Aims: Italy was one of the first countries to be significantly affected by the coronavirus disease 2019 (COVID-19) pandemic, determining a unique scenario for Italian psychotherapists to consider changing the modality in which they deliver treatment. The present study aimed at studying which factors related to psychotherapists and their clinical practice had a major role in predicting two main outcomes: (1) the rate of interrupted treatments during lockdown and (2) psychotherapists’ satisfaction with the telepsychotherapy modality. Methods: An online survey was administered to licensed psychotherapists (n = 306), who worked mainly as private practitioners, between April 5 and May 10, 2020 (i.e., the peak of the pandemic in Italy). Results: Psychotherapists reported that 42.1% (SD = 28.9) of their treatments had been interrupted, suggesting that Italy faced an important undersupply of psychotherapy during the lockdown. Using the Akaike information criterion (AIC) model selection, we identified three predictors of the rate of interrupted treatments: (1) psychotherapists’ lack of experience with telepsychotherapy prior to the lockdown, (2) their theoretical orientation (with cognitive behavioral psychotherapists reporting a higher rate of interrupted treatments), and (3) patients’ lack of privacy at home, as reported to the psychotherapists. Furthermore, we found four predictors of psychotherapists’ satisfaction with the telepsychotherapy modality: (1) the rate of interrupted treatments, (2) psychotherapists’ previous experience with telepsychotherapy, (3) their beliefs about the compatibility of telepsychotherapy with their theoretical orientation, and (4) their use of a video-conferencing modality, rather than telephone. Conclusion: The following recommendations can help policy makers, professional associations, and practitioners in promoting the continuity of psychotherapy treatments during the COVID-19 outbreak and in future emergencies: (i) disseminating training programs for practitioners on telepsychotherapy, (ii) supporting patients to pragmatically access a private space at home, (iii) encouraging practitioners to use video-conferencing (instead of telephone) to deliver remote therapy, and (iv) increasing the acceptance of telepsychotherapy among both clinicians and the general public.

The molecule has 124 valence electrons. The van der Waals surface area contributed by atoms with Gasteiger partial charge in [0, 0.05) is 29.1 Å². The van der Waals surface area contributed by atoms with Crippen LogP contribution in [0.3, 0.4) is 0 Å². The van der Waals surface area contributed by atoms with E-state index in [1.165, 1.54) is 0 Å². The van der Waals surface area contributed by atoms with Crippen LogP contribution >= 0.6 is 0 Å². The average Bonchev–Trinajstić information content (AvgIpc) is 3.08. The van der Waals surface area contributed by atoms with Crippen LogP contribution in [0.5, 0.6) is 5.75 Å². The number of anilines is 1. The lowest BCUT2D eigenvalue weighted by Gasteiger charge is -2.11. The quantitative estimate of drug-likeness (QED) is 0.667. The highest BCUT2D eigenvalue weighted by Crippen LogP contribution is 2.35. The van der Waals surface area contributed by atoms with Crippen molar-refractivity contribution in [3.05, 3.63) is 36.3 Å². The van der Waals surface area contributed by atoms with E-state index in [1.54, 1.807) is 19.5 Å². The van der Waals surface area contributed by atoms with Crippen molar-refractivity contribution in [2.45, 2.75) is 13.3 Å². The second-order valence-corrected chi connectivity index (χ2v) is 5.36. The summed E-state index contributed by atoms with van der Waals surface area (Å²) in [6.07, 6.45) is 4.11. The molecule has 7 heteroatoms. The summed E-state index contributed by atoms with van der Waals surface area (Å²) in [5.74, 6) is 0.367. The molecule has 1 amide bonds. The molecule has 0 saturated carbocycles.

- Public health
- Remote psychotherapy